Executive Insights | December 2011 | By Karon Warren

A CEO's Mission Sets Pace for Entire Brand

Positioning your brand for the long haul starts with a well crafted and executed mission statement.

John Kunkel, CEO of Lime Fresh, has a clear plan for his brand laid out.
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As another year draws to a close, it’s natural for business leaders to reflect upon the past 12 months even as they look forward to the coming year. In fact, experts say, the transition from one year to another is the perfect time to reevaluate your brand and, if necessary, redevelop its strategic plan.

And for many, the company’s mission statement is the best place to start with any new brand strategy.

John Kunkel, CEO and founder of Miami-based Lime Fresh Mexican Grill, says staying true to the company’s mission statement has been key to his company’s development. Its mission, he says, is to provide a convenient, upscale, quality experience at an affordable price point. That experience revolves around a friendly staff, fresh produce prepared on site, and a strong commitment to the community.

In the coming year, Lime Fresh Mexican Grill is expanding beyond its 11 Florida locations with new stores in Alabama, Texas, and additional locations as part of a master licensing agreement with Ruby Tuesday. To make sure these new stores are successful, Kunkel says, adhering to the company’s core mission statement is essential.

“We really dissected our brand and who our customers are,” he says. “Extraordinarily operated units are our goal.”

At Atlanta-based Fresh to Order, taking the business to the next level revolves around launching initiatives that have a foundation in the company’s mission statement. Since its inception in 2005, Fresh to Order’s mission “is to provide incredible food, service, and facility in under 10 minutes for around $10.”

Fresh to Order CEO and founder Pierre Panos says he chose this mission statement because it is easily implemented in the stores. “We can use the mission statement in a number of ways,” he says. “We use our mission statement to expand our initiatives.”

For example, in 2012, Fresh to Order will be introducing SmartMenu kiosks in some locations to help customers determine which menu items fit with their dietary needs. Once customers make their selections, they can place their order through the kiosk.

“If you have to rely on outside sources to tell you where you’re going next, you’re already in trouble.”

For Panos, this embodies the company’s mission statement in two ways. First, SmartMenu kiosks will help provide “incredible service” to customers by aiding them in the order process. Second, it will help reduce labor costs by eliminating one, or maybe two, cashier positions. This savings will help the company keep prices at “around $10.”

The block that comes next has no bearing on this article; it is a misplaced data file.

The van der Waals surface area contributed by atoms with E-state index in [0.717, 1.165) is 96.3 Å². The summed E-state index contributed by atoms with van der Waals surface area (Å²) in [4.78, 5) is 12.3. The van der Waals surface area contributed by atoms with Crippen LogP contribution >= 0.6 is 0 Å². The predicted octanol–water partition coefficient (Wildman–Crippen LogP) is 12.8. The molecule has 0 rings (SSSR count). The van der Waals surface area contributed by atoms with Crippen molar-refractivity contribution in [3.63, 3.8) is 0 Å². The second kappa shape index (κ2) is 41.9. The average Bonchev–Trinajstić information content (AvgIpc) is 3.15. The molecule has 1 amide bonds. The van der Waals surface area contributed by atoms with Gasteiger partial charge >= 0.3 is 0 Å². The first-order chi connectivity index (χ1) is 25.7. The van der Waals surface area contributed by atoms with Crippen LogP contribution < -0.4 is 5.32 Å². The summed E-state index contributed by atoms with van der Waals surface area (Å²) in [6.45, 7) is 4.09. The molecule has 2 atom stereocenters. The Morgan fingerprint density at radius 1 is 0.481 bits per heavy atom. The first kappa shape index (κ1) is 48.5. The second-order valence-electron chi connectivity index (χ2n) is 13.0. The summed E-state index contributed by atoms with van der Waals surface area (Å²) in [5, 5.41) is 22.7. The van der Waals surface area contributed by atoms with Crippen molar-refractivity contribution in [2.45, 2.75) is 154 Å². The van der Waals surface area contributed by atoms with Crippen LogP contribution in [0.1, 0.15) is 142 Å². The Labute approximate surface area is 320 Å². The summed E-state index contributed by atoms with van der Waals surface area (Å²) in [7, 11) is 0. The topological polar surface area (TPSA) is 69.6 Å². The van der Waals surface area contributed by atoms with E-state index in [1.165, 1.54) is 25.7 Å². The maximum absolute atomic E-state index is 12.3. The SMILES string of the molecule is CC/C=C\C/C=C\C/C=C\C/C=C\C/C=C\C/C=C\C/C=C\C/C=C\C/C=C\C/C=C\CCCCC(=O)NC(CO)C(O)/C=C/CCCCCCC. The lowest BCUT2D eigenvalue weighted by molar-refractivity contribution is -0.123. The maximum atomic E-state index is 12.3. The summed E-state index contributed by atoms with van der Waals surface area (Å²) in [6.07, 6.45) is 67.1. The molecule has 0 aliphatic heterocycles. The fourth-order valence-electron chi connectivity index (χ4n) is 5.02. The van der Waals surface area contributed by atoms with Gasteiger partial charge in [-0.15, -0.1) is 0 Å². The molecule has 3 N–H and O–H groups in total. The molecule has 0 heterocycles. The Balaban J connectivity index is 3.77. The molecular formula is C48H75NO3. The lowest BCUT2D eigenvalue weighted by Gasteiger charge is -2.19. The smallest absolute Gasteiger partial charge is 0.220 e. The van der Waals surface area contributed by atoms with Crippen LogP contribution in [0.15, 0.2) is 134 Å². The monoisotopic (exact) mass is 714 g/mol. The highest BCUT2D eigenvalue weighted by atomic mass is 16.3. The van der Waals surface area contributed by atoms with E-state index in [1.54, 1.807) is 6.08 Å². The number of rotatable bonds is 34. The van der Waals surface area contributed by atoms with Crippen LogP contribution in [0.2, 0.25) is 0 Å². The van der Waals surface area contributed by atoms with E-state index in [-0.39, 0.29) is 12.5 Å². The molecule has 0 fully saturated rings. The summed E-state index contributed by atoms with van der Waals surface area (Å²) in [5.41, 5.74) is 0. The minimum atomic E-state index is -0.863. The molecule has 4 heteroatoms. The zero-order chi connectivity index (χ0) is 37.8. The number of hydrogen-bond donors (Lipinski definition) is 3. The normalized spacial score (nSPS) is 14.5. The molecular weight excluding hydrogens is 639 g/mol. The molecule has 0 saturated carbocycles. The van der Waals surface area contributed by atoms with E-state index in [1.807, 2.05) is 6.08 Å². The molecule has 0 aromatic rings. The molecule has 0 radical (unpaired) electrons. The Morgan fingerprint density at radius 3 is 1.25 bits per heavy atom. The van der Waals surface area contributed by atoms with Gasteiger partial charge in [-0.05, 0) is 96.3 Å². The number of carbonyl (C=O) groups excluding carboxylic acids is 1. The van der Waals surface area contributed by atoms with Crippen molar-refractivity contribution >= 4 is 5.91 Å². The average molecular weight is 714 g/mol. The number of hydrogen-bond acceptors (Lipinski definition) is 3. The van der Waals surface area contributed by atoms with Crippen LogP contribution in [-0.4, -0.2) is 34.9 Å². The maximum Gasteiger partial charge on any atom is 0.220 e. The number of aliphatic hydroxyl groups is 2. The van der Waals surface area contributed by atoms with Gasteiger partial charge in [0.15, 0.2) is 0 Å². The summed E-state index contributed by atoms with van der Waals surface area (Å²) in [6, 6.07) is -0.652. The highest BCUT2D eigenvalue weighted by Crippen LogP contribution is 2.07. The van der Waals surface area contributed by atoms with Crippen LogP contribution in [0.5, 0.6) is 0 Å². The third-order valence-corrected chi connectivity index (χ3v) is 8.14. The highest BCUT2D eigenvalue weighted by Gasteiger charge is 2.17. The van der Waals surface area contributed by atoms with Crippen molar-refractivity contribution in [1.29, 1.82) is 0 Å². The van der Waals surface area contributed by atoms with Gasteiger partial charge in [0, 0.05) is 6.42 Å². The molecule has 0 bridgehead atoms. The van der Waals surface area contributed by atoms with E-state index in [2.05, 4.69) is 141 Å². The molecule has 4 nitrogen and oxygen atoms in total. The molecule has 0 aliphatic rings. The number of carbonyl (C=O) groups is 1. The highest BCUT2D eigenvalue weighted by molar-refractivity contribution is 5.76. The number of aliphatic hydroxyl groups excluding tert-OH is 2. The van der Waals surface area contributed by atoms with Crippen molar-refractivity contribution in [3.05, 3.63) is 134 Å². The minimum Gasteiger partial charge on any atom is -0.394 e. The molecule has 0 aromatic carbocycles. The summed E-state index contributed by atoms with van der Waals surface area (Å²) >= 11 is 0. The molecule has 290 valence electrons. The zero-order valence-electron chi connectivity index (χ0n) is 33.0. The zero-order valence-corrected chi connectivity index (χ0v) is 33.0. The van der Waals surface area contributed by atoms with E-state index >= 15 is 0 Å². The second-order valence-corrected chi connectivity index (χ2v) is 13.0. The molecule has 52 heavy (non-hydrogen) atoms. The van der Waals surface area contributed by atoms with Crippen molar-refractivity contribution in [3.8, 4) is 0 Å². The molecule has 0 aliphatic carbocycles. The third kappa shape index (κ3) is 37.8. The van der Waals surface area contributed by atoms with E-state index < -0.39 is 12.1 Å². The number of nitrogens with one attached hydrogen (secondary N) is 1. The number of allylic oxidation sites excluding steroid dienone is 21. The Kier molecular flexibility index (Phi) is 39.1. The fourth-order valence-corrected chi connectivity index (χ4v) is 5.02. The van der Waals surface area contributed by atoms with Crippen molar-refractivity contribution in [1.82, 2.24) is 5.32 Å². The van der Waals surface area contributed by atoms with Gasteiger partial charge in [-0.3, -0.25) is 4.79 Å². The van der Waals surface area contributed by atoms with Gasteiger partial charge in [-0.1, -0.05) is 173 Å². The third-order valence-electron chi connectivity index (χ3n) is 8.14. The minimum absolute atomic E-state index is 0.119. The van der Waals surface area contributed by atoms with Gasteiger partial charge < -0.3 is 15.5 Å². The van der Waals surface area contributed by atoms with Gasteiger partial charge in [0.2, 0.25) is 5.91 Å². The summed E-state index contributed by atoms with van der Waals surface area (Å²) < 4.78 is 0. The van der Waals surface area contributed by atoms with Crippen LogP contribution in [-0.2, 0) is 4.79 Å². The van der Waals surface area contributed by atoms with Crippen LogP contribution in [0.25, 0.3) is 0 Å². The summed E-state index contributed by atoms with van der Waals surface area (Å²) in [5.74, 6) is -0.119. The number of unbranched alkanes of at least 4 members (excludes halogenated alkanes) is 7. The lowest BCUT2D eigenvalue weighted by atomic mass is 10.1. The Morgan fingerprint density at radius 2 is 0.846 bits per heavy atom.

Robby Tonkin, president of Taco Time NW, which has 70 restaurants in western Washington, echoes Panos when he says that a strong mission statement is a necessary foundation for a successful business.

Taco Time’s mission statement is: “Taco Time believes in the ultimate fast dining experience. We promise to serve quality food by caring people who go out of their way to exceed expectations.”

Tonkin says the company is looking at ways to make that mission ring true.

Part of the way Taco Time will do that is by implementing a green initiative in 2012, Tonkin says. This includes having nearly 90 percent of the company’s packaging be compostable, sourcing about 70 percent of its ingredients from Washington, and setting up composting programs in all facilities. “We’re a local company that cares about our community, and we think this is a way to not only do that, but to be a leader in quick service and exceed our guests’ expectations,” Tonkin says.

By adhering to the mission statement and building initiatives that bring it to life, Tonkin says, the company’s financial success will follow.

“If we are creating value for our guests and expanding our reach and finding new guests, we’re going to have a financially viable company,” he says. “We are making choices that say we care about our community, and that enhances that value proposition.”

Community also plays a role in Lime Fresh Mexican Grill’s mission. “Every time we open a store, we pick a local charity so we can tie it in and reinvest in the community around us,” Kunkel says.

His goal is to go into a community and not just be another brand name. The company looks at the prevalent needs in the area before choosing a charity so it knows it’s making a difference in that community, Kunkel says.

A key aspect to successfully implementing a mission statement is having the right people in place who believe and support that mission statement, Kunkel says.

“The upside to this economic downturn is there are some really talented people available right now,” he says. “We have a training department in place that allows the brand to grow in a positive way.”

Given that Tonkin and his management  team began looking at their 2012 initiatives early on, they have discussed brand changes with franchisees along the way so adjustments wouldn’t come all at once.

“Our franchisees also have the same commitment [that I do], so they are quick to speak up,” Tonkin says.

Ultimately, crafting a mission statement that everyone can get on board with and support takes ingenuity, Kunkel says.

“If it’s from the heart, that goes a long way,” he says. “If you have to rely on outside sources to tell you where you’re going next, you’re already in trouble.”